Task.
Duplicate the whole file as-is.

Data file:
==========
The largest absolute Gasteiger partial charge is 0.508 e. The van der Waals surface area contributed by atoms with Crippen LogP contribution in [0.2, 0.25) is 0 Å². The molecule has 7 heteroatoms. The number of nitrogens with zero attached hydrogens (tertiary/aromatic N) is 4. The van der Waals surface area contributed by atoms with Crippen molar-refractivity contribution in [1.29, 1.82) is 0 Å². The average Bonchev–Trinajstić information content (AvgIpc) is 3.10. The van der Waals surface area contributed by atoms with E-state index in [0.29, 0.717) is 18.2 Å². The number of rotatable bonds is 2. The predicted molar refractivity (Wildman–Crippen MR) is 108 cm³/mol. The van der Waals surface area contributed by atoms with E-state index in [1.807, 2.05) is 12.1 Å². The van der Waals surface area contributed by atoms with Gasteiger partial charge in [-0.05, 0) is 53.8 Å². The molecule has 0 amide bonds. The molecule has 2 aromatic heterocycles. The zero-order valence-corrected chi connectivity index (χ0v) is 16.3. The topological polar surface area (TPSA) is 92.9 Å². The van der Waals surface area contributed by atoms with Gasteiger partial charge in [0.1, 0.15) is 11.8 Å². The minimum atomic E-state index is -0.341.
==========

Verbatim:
The largest absolute Gasteiger partial charge is 0.508 e. The van der Waals surface area contributed by atoms with Crippen LogP contribution in [0.2, 0.25) is 0 Å². The molecule has 7 heteroatoms. The number of nitrogens with zero attached hydrogens (tertiary/aromatic N) is 4. The van der Waals surface area contributed by atoms with Crippen molar-refractivity contribution in [1.29, 1.82) is 0 Å². The average Bonchev–Trinajstić information content (AvgIpc) is 3.10. The van der Waals surface area contributed by atoms with E-state index in [0.29, 0.717) is 18.2 Å². The number of rotatable bonds is 2. The predicted molar refractivity (Wildman–Crippen MR) is 108 cm³/mol. The van der Waals surface area contributed by atoms with E-state index in [1.807, 2.05) is 12.1 Å². The van der Waals surface area contributed by atoms with Gasteiger partial charge in [-0.05, 0) is 53.8 Å². The molecule has 0 amide bonds. The molecule has 2 aromatic heterocycles. The zero-order valence-corrected chi connectivity index (χ0v) is 16.3. The topological polar surface area (TPSA) is 92.9 Å². The van der Waals surface area contributed by atoms with Gasteiger partial charge in [0.1, 0.15) is 11.8 Å². The minimum atomic E-state index is -0.341.